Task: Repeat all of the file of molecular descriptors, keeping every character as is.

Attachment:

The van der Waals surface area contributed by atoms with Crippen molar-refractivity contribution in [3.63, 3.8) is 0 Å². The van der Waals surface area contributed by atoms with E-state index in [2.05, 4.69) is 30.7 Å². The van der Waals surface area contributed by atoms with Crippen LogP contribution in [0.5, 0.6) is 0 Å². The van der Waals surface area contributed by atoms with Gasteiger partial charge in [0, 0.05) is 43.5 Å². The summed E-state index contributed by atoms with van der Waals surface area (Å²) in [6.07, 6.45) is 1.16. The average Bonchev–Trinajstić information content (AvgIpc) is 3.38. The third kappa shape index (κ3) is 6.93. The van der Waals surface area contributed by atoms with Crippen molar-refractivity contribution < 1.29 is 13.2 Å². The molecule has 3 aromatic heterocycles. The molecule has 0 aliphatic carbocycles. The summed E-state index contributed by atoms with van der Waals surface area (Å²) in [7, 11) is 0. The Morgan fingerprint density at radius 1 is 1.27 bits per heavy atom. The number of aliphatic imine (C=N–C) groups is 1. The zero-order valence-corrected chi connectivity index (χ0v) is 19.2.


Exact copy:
The van der Waals surface area contributed by atoms with Crippen molar-refractivity contribution in [3.63, 3.8) is 0 Å². The van der Waals surface area contributed by atoms with E-state index in [2.05, 4.69) is 30.7 Å². The van der Waals surface area contributed by atoms with Crippen LogP contribution in [0.5, 0.6) is 0 Å². The van der Waals surface area contributed by atoms with Gasteiger partial charge in [0, 0.05) is 43.5 Å². The summed E-state index contributed by atoms with van der Waals surface area (Å²) in [6.07, 6.45) is 1.16. The average Bonchev–Trinajstić information content (AvgIpc) is 3.38. The third kappa shape index (κ3) is 6.93. The van der Waals surface area contributed by atoms with Crippen molar-refractivity contribution < 1.29 is 13.2 Å². The molecule has 3 aromatic heterocycles. The molecule has 0 aliphatic carbocycles. The summed E-state index contributed by atoms with van der Waals surface area (Å²) in [7, 11) is 0. The Morgan fingerprint density at radius 1 is 1.27 bits per heavy atom. The number of aliphatic imine (C=N–C) groups is 1. The zero-order valence-corrected chi connectivity index (χ0v) is 19.2.